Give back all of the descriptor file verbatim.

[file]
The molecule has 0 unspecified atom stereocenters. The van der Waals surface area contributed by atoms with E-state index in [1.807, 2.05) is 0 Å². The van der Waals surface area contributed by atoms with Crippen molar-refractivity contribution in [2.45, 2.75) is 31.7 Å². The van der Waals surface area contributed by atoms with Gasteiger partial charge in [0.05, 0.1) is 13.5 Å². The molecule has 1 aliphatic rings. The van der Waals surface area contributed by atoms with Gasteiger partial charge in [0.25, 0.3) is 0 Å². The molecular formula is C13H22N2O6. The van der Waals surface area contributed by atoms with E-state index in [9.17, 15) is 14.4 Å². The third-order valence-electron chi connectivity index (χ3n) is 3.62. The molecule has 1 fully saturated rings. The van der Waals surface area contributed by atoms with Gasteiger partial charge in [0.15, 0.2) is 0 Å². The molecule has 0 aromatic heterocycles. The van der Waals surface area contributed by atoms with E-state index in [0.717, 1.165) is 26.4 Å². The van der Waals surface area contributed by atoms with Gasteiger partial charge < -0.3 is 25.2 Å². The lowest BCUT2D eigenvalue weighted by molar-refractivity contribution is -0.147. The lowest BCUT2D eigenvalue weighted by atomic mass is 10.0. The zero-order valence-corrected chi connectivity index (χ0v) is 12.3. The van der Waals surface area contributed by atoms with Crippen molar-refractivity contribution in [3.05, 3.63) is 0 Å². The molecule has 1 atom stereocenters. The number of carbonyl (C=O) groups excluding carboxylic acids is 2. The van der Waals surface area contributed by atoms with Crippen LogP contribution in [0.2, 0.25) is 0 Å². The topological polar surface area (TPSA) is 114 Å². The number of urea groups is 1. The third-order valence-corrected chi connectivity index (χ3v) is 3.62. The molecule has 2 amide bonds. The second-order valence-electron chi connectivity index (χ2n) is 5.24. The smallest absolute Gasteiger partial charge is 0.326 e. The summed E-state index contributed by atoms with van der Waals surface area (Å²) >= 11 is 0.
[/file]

The molecule has 0 unspecified atom stereocenters. The van der Waals surface area contributed by atoms with E-state index in [1.807, 2.05) is 0 Å². The van der Waals surface area contributed by atoms with Crippen molar-refractivity contribution in [2.45, 2.75) is 31.7 Å². The van der Waals surface area contributed by atoms with Gasteiger partial charge in [0.05, 0.1) is 13.5 Å². The molecule has 1 aliphatic rings. The van der Waals surface area contributed by atoms with Gasteiger partial charge in [0.25, 0.3) is 0 Å². The molecular formula is C13H22N2O6. The van der Waals surface area contributed by atoms with E-state index in [9.17, 15) is 14.4 Å². The third-order valence-electron chi connectivity index (χ3n) is 3.62. The molecule has 1 fully saturated rings. The van der Waals surface area contributed by atoms with Gasteiger partial charge in [0.15, 0.2) is 0 Å². The molecule has 0 aromatic heterocycles. The van der Waals surface area contributed by atoms with E-state index in [0.717, 1.165) is 26.4 Å². The van der Waals surface area contributed by atoms with Gasteiger partial charge < -0.3 is 25.2 Å². The lowest BCUT2D eigenvalue weighted by molar-refractivity contribution is -0.147. The lowest BCUT2D eigenvalue weighted by atomic mass is 10.0. The zero-order valence-corrected chi connectivity index (χ0v) is 12.3. The van der Waals surface area contributed by atoms with Crippen molar-refractivity contribution in [3.05, 3.63) is 0 Å². The molecule has 1 atom stereocenters. The number of carbonyl (C=O) groups excluding carboxylic acids is 2. The van der Waals surface area contributed by atoms with Crippen LogP contribution in [0.2, 0.25) is 0 Å². The topological polar surface area (TPSA) is 114 Å². The number of urea groups is 1. The third-order valence-corrected chi connectivity index (χ3v) is 3.62. The molecule has 2 amide bonds. The second-order valence-electron chi connectivity index (χ2n) is 5.24. The smallest absolute Gasteiger partial charge is 0.326 e. The summed E-state index contributed by atoms with van der Waals surface area (Å²) >= 11 is 0.